A Google employee’s take on perks and productivity

A big part of productivity is simplifying unnecessary parts of your life. My favorite perks are the ones that simplify my life and free up a lot more time.

Photo: Marcin Wichary via Flickr

Are Google employees more productive because of company perks?

Absolument!

The average new-grad that Google tends to hire finds themselves thrust into a bunch of newfound adult responsibilities for the first time: find a place to live, figure out 401ks, do your taxes, manage finances, pay your bills, share chores with roommates, find friends, get health insurance, impress your new teammates. Lots to think about!

A big part of productivity is simplifying the unnecessary parts of your life or delegating/automating/removing time-consuming decision making. My favorite Google perks are the ones that simplify my life and free up a lot more time to spend hanging out with friends, learning stuff, and building cool sh-t.

Food is a big one. It’s true that the dollar value of 3 free meals a day is not as valuable as, say, making $100k more in comp from a competitor (cost to Google about $7 per meal according to a previous answer on Quora), but it’s time saved that is truly valuable. I don’t have to think about what to do for dinner every night or spend time with meal prep because there’s always a Google Cafe available a few hundred feet away and I can eat there if I’m busy thinking.

I don’t need to think about where the nearest laundromat is, because Google campus has machines and I can get my laundry done before morning breakfast is over.

There are a ton of internal company docs and group forums (shared by fellow Googlers) on anything from financial advice (e.g. if you can afford it, contribute to an after-tax 401k and use the backdoor Roth IRA conversion!) to listing and buying furniture from each other. It also helps that Google’s insurance policies, payroll, vesting schedules and other logistical HR stuff are all run on autopilot for me.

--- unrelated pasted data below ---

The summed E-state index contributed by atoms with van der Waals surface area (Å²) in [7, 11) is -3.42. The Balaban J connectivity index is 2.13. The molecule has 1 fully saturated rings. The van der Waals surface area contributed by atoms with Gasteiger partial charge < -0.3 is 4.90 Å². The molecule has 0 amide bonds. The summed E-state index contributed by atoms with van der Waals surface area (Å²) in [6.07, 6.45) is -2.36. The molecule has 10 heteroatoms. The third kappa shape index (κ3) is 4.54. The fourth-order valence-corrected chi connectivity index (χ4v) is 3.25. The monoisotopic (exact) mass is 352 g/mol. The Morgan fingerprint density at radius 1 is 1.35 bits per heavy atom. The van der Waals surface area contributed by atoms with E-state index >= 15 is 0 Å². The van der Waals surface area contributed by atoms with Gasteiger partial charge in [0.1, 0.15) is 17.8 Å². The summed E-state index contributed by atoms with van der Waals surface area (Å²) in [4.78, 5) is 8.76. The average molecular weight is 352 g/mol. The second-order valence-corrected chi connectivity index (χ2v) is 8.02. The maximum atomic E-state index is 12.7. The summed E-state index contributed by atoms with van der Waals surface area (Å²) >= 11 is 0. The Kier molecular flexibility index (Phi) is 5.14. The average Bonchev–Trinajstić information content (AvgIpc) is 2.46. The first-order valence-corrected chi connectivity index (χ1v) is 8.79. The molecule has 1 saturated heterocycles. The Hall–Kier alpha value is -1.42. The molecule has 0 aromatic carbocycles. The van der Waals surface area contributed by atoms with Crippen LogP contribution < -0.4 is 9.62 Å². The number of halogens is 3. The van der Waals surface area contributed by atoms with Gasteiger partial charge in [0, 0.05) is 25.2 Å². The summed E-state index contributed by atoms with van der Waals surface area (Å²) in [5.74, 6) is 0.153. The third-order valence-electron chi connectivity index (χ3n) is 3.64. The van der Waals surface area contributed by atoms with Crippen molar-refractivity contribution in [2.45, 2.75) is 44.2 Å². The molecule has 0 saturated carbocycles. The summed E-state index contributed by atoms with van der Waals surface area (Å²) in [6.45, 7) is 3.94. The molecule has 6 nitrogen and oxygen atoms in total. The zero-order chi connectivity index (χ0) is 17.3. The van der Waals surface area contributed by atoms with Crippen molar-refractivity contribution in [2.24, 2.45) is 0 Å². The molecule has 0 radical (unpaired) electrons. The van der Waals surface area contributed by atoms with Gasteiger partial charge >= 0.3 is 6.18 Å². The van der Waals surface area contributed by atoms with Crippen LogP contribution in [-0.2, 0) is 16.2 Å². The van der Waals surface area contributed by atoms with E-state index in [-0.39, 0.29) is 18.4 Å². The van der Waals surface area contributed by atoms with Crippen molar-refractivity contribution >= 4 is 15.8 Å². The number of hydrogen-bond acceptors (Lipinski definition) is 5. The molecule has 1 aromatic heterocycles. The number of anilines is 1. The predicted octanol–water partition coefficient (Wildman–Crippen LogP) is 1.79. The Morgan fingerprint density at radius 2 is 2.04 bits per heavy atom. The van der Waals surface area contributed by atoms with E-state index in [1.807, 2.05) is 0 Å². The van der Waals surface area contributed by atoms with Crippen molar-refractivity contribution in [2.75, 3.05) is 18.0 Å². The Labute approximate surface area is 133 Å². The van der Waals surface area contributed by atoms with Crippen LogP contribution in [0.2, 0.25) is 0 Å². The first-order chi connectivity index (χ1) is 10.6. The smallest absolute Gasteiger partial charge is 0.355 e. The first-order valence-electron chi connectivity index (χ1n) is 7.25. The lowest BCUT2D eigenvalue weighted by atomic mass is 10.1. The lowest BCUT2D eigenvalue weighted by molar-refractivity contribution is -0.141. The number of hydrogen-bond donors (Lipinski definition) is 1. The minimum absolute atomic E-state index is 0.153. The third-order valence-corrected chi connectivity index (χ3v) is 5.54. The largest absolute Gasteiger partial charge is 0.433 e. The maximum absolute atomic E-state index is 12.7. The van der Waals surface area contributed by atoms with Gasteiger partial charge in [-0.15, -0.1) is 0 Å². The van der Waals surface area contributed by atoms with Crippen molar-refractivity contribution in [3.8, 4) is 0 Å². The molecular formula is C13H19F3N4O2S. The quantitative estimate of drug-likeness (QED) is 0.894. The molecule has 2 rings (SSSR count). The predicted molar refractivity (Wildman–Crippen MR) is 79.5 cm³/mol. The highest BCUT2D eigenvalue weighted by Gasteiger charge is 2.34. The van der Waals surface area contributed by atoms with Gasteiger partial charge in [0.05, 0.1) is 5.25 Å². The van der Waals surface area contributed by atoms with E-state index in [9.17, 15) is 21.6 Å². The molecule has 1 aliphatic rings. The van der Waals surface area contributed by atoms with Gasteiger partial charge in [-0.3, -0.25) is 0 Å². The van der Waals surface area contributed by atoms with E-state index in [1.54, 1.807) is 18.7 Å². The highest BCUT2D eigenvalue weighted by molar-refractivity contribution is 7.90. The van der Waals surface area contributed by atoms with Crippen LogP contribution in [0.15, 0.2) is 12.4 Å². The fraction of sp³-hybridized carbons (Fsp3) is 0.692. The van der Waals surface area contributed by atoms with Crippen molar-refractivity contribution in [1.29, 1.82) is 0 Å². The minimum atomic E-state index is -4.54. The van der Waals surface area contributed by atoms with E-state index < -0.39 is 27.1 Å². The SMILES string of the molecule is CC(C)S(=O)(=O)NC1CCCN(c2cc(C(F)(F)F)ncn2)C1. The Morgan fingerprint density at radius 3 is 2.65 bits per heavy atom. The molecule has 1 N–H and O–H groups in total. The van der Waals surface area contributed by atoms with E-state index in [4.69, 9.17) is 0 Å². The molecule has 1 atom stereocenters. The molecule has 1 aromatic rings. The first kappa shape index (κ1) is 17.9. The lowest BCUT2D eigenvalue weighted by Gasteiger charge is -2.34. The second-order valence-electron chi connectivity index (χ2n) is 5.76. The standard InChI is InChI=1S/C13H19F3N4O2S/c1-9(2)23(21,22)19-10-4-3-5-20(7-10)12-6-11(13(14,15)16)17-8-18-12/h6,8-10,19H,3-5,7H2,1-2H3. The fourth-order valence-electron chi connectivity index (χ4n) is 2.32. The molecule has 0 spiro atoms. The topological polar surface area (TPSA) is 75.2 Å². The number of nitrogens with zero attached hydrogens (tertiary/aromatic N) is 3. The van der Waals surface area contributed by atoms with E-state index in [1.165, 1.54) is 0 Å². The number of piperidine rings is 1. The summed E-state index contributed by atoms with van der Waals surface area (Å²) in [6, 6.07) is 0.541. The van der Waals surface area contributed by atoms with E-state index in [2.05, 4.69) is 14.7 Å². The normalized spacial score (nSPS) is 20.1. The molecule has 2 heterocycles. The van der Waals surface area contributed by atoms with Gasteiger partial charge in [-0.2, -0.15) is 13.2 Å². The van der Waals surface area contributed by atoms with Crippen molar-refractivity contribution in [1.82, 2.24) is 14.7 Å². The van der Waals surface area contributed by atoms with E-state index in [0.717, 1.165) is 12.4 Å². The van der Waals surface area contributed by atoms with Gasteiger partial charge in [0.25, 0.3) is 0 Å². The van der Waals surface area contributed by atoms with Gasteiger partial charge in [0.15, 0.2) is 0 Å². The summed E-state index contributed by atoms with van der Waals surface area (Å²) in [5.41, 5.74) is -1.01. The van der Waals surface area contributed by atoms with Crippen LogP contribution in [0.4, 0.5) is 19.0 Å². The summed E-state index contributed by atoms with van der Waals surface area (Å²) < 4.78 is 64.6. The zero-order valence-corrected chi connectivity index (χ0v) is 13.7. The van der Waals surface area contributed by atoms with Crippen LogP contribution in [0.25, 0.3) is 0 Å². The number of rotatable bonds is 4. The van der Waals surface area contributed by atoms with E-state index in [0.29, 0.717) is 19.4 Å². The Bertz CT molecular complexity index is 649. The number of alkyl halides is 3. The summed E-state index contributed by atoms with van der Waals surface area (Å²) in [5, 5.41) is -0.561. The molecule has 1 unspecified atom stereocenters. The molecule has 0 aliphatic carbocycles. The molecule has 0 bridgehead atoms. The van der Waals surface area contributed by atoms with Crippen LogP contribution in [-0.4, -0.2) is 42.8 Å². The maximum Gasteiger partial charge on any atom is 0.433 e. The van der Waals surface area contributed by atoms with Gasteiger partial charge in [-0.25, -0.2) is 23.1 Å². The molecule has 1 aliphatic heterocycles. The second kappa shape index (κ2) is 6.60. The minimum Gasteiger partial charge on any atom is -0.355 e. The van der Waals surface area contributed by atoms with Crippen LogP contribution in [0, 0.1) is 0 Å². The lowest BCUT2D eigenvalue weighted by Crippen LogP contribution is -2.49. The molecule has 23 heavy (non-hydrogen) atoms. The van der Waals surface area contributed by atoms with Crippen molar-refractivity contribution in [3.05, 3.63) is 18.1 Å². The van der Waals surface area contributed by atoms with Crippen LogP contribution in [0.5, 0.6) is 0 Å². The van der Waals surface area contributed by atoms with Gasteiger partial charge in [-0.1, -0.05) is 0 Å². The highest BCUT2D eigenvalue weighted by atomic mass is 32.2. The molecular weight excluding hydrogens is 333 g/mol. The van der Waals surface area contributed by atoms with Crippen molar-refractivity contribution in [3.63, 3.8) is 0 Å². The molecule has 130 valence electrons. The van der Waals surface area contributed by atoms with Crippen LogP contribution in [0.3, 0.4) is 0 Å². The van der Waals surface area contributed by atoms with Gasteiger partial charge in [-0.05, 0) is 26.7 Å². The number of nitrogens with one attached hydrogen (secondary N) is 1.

Free life perks are almost as good as being rich. Part of the reason why wealth enables people to be so quick & efficient is that the financial cost of decision making (where to eat, which mode of transport to take) is directly tied to the mental cost of decision making. Wealthy people simply choose the options that take the least time because their decision making time is that much more valuable.

Want to head up to San Francisco? Don’t need to think about Caltrain schedules because there’s a Google shuttle. In Paris for a day and need to grab a bottle of water while taking a stroll? Google Offices are always in prime real estate locations and loaded with snacks. Much less planning needed when you can always count on a local spot for free lunch. Not as awesome as being so loaded; more like having free vouchers for everything.

One more thing to consider is that productivity has network effects — an employee’s is higher when their colleague’s productivity goes up, so Google likely benefits tremendously when all their employees are freed from the task of deciding what to have for lunch. Sometimes on especially busy days I’ll have meeting conversations with colleagues, continue the conversation while standing in line for food, all the way through lunch, and then 30 minutes later we are walking back up the stairs to the office without missing a beat.

Finally, it goes without saying that free coffee is an essential perk … no, a constitutional right.

This post first appeared on Quora.

Eric Jang|is a Research Engineer at Google Brain.